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Candidate Web Sites As Effective As TV Ads

Voters want candidates to have a site

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Two national studies of political consultants and American voters indicate that candidate Web sites are almost as effective for reaching loyal base voters as network and cable television ads.

Twenty-five percent of political consultants said a candidate’s own Web site was effective for communication with base voters while 26 percent said television and cable ads are useful. Close to half (46%) said the best way to reach base voters is with email, followed by direct mail, events and phone.

Barack Obama and John McCain

E-Voter Institute and HCD Research conducted the studies to examine the growing use of the Internet for political campaigns.

"We are still seeing a wide gap between what voters expect and what campaigns are delivering online," said Karen Jagoda, President, E-Voter Institute. "The campaign dollars being spent for television ads on the Olympics are not being further enhanced by paid on-line ads on Olympic-related web sites,"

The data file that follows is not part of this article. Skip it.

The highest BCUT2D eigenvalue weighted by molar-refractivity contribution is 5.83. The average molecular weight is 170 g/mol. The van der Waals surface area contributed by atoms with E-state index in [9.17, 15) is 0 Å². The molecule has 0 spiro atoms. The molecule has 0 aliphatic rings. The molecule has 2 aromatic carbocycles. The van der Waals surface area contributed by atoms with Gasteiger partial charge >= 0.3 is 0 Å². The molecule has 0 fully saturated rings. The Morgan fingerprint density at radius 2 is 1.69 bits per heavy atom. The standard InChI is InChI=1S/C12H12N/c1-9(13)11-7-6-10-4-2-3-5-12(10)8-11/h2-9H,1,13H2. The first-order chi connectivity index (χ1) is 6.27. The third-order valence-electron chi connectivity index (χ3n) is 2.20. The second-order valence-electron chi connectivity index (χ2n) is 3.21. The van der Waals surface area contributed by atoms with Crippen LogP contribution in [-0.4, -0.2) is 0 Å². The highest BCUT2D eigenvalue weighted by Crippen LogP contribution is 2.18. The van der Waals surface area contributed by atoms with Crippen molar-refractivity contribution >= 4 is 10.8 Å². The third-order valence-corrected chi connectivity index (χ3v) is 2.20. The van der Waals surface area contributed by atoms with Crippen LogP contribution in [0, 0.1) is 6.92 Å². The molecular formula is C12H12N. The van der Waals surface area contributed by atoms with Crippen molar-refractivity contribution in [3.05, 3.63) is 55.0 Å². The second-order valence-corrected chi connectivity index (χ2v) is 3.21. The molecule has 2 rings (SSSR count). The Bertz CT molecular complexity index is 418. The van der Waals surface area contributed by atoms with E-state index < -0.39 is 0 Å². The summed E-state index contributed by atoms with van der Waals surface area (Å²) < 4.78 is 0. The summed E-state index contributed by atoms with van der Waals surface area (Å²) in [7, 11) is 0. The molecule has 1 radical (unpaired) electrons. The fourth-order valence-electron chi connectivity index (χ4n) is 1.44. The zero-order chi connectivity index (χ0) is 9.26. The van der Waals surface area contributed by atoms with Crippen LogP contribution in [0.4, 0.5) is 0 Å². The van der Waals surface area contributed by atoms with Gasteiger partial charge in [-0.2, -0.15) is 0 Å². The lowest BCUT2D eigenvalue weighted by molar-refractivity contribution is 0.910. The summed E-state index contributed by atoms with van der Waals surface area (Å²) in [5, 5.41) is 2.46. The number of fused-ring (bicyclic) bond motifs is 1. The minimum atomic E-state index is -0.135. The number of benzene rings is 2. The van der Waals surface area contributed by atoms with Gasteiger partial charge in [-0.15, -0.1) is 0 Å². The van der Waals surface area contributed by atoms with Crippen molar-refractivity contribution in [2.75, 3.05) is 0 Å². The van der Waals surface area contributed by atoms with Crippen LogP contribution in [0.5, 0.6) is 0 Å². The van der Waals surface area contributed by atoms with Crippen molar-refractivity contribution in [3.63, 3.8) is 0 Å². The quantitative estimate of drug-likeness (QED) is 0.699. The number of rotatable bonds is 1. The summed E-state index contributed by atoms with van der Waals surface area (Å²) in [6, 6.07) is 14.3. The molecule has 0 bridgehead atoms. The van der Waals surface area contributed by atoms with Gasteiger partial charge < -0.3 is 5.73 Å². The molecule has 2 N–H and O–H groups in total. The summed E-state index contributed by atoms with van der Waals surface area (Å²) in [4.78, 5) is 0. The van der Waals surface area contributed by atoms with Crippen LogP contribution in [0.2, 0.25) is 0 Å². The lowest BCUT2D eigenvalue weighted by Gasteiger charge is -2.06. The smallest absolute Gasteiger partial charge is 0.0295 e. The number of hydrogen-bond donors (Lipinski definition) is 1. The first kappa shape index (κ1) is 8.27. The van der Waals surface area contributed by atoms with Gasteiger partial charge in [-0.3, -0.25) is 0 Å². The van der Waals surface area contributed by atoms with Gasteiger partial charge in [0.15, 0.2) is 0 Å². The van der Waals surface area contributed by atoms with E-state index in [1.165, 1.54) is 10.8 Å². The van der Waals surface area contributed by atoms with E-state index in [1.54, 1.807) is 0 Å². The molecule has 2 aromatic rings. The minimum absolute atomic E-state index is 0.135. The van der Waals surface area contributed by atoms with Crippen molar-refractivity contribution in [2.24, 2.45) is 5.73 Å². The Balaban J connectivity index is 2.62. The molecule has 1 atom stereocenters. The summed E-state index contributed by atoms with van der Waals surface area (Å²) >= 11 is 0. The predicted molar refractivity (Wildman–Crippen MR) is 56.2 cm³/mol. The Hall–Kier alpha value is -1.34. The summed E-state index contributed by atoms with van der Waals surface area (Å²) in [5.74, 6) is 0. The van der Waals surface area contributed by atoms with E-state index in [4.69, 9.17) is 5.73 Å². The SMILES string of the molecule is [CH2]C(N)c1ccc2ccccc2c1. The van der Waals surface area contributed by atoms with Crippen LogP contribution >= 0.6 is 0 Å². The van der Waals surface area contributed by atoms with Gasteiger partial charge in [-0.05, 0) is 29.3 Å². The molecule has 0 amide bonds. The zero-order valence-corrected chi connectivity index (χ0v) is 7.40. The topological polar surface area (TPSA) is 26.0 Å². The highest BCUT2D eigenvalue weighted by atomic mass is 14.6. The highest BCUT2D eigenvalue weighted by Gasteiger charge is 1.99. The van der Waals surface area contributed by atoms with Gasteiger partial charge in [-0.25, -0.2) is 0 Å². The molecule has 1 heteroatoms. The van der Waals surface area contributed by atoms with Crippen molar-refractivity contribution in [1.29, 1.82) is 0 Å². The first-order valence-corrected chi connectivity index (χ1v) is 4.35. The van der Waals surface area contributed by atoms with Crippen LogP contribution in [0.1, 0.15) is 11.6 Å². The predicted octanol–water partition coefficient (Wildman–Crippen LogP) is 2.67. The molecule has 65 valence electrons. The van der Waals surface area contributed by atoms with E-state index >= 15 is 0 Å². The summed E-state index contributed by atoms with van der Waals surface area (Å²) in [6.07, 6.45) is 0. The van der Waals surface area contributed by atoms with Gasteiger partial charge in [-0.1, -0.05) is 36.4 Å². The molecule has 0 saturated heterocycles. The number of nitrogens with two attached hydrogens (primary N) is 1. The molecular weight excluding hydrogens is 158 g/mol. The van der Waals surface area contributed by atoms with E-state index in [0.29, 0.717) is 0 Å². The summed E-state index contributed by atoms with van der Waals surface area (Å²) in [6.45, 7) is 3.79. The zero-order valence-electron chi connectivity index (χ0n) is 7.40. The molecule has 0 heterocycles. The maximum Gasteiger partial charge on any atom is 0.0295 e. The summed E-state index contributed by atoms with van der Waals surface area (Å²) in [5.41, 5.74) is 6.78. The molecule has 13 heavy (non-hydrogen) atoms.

The majority of voters (87%) want candidates to have an official Web site and 70 percent expected them to use it to raise money and for posting television ads.

Two out of three voters expect candidates to use online ads, webcasts and campaign video on other sites, while only 5 percent of political consultants believe these are effective strategies to reach voters.

Less than 25 percent of consultants said that Web sites and email are effective for reaching independent voters.
 

Candidate Web Sites As Effective As TV Ads
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